create-positive-affirmations-that-work

3 Tips for Creating

Positive Affirmations

that Work

“I am good enough, I am smart enough, and doggonit, people like me!” — Stuart Smalley, SNL

You may remember the SNL skit “Daily Affirmations with Stuart Smalley” which aired in the early 90s. The start and end of each skit features Stuart (Al Franken) talking to himself in a mirror, telling himself he is going to have a great show, he is going to help people, and affirming he is good, smart, and liked. This is an example of positive affirmations.

 


create-positive-affirmations-that-workPositive Affirmations

I don’t know what the original inspiration for the skit was, but Louise Hay’s work and her books were very popular in the 80s and 90s, so it is a fair guess that she figured into this parody of what was, and is, a very powerful practice of rewiring our inner dialog. But back in the 1990s, the idea that our thoughts could change our lives was considered kind of out there, woo-woo, or fringe. And to be fair, there was not much research to back it up yet.

But fast forward to today, and practically everywhere you look there is another article, post, video, or inspirational speaker sharing the benefits of positive thinking in changing our attitude to improve our lives. Books like Dan Pink’s “A Whole New Mind: Why Right-Brainers Will Rule the Future” and Dr. Joe Dispenza’s “Breaking the Habit of Being Yourself” are compelling arguments backed by science for taking control of our thoughts. It is pretty clear now that Stuart Smalley was onto something.

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So, what are positive affirmations and how do they work?

Very simply, positive affirmations are statements that create positive feelings. Positive affirmations help us rewire our brains, replacing patterns of thinking and believing that have been unhealthy, limiting, or restricting with positive thoughts that encourage our growth and healing. When they work, the positive affirmations replace negative, low-vibration thoughts with positive, high-vibration ones, improving our mood and outlook. Using the SNL character Stuart Smalley as an example, he was an overweight child of an alcoholic who used the positive affirmation above to heal his self-worth and create health, happiness, and success.

 

Two reasons positive affirmations don’t always work

It is true. Positive affirmations do not always work. And in my experience there are a couple of reasons for this. So, if you have tried affirmations before and did not see any results, don’t give up on them just yet. Check out these two common causes of affirmation failure, and try again.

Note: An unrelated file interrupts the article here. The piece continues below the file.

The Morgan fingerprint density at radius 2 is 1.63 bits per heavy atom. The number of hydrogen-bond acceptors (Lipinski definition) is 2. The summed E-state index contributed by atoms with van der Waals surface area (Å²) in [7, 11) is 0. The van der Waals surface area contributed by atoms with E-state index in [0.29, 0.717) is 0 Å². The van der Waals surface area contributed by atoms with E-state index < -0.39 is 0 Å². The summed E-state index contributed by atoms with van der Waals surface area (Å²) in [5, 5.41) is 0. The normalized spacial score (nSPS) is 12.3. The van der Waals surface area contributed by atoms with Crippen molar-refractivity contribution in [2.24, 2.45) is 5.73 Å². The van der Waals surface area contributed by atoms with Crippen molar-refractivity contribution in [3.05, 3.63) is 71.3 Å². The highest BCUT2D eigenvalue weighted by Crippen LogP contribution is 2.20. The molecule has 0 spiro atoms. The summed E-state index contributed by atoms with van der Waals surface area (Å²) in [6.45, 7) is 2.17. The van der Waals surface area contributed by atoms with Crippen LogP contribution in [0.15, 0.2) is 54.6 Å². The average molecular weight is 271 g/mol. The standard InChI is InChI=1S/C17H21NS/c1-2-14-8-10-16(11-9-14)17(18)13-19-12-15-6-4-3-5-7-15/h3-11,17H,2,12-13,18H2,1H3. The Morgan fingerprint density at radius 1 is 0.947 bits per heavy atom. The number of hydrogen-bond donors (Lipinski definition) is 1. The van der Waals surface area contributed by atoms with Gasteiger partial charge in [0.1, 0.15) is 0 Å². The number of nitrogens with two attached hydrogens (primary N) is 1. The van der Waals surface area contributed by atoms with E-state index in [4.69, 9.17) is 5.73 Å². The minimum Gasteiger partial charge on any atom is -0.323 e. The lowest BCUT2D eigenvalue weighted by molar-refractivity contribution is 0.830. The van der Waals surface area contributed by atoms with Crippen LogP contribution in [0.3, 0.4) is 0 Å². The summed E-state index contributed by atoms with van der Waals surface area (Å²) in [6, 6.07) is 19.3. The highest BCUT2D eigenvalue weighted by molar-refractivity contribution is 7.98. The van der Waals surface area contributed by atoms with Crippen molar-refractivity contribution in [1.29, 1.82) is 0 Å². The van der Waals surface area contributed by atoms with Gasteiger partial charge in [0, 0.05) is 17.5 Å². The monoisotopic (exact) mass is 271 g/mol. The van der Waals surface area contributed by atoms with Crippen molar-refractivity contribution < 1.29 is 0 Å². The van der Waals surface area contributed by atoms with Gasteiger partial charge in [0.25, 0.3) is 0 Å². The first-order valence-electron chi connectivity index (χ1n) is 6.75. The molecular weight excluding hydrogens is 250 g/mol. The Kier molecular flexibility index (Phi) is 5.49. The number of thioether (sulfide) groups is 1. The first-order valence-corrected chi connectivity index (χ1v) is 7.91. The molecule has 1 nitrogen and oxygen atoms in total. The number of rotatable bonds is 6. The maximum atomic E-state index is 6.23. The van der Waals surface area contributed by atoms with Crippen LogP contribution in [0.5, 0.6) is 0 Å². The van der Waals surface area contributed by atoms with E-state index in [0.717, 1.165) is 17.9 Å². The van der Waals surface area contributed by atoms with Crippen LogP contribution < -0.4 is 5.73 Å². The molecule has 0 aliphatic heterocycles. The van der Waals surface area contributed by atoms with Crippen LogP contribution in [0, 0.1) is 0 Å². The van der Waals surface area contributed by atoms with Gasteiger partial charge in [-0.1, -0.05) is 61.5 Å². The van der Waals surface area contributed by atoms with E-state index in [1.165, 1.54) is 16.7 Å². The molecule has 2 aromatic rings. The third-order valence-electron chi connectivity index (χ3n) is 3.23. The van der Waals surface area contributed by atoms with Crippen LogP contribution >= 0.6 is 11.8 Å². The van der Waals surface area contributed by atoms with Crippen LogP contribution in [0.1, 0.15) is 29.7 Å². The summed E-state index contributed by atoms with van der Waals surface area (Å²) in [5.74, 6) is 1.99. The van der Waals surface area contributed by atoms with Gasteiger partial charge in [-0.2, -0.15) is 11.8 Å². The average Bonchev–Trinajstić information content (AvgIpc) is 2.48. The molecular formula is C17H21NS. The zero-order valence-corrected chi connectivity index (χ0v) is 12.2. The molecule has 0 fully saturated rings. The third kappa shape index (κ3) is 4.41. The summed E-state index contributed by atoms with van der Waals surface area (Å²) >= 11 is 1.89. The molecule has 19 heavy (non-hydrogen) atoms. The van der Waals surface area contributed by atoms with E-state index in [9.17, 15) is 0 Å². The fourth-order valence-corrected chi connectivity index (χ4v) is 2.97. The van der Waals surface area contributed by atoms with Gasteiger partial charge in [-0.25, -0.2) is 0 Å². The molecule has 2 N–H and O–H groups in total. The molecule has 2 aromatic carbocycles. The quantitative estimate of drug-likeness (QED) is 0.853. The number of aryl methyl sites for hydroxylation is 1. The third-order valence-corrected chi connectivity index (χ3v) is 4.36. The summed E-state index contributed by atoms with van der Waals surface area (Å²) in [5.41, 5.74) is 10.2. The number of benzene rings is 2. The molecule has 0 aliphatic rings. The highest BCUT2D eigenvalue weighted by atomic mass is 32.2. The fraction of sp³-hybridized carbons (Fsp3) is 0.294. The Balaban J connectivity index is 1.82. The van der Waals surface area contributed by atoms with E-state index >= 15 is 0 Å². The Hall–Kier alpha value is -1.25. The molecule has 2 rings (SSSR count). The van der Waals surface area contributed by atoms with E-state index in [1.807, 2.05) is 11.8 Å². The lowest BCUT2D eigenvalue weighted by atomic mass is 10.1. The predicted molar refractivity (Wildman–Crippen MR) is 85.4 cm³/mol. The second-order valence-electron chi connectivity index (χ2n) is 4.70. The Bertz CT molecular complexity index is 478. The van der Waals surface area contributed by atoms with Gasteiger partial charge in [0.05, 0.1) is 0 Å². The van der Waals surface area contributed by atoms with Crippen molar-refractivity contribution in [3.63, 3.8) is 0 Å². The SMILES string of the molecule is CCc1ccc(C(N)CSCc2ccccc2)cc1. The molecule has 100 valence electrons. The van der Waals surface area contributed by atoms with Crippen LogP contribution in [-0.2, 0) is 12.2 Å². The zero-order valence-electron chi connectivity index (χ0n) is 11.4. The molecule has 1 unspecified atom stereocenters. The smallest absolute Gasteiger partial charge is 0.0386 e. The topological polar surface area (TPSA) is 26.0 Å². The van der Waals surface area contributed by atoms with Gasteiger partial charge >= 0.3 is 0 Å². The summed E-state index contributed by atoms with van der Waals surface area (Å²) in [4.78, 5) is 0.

1. The first reason for affirmation failure is when the affirmation just feels untrue or unattainable. For example, if you are very sick, saying “My body is healthy, strong, and healed” will likely trigger a gut, subconscious response that is just the opposite. So every time you repeat your affirmation, you are also repeating the negative of it...“I do not feel healthy, I feel terrible!” In this way you will make no headway with your affirmation. The key to this issue is to dial down your affirmation. Make it true for you, make it more subtle. Something like “I love feeling healthy, strong, and healed,” may be believable enough that your mind does not react against it.
  2. The second reason I have found for affirmation failure is not doing the inner work needed to understand and release our existing patterns, beliefs, and stories. The stories we tell ourselves have been with us a long time, so long that we believe they are ours, and that they are TRUE. They came to us through childhood experiences and are passed down through generations. The issues our grandmothers did not heal are passed to our mothers, and then to us. Then there are the things we learn as kid. Up to age seven we soak up everything we experience, see, feel, and sense. So, if a parent was self-absorbed and never listened to our thoughts and feelings, we can grow up feeling unworthy, not interesting enough to deserve compassionate, loving attention. We often recreate that experience in our adult lives, relationships, careers, because a deep wound puts off a strong vibration. The stronger the initial hurt, the stronger the vibration we emit, and the more of that experience we create in our lives.

So, if we start saying a positive affirmation such as “I am worthy” or “I approve of myself” without first looking within to understand the original hurt, our affirmation is not gonna do much. This is because the intensity of the vibration of the original hurt is way more potent than the intensity of the vibration of the affirmation.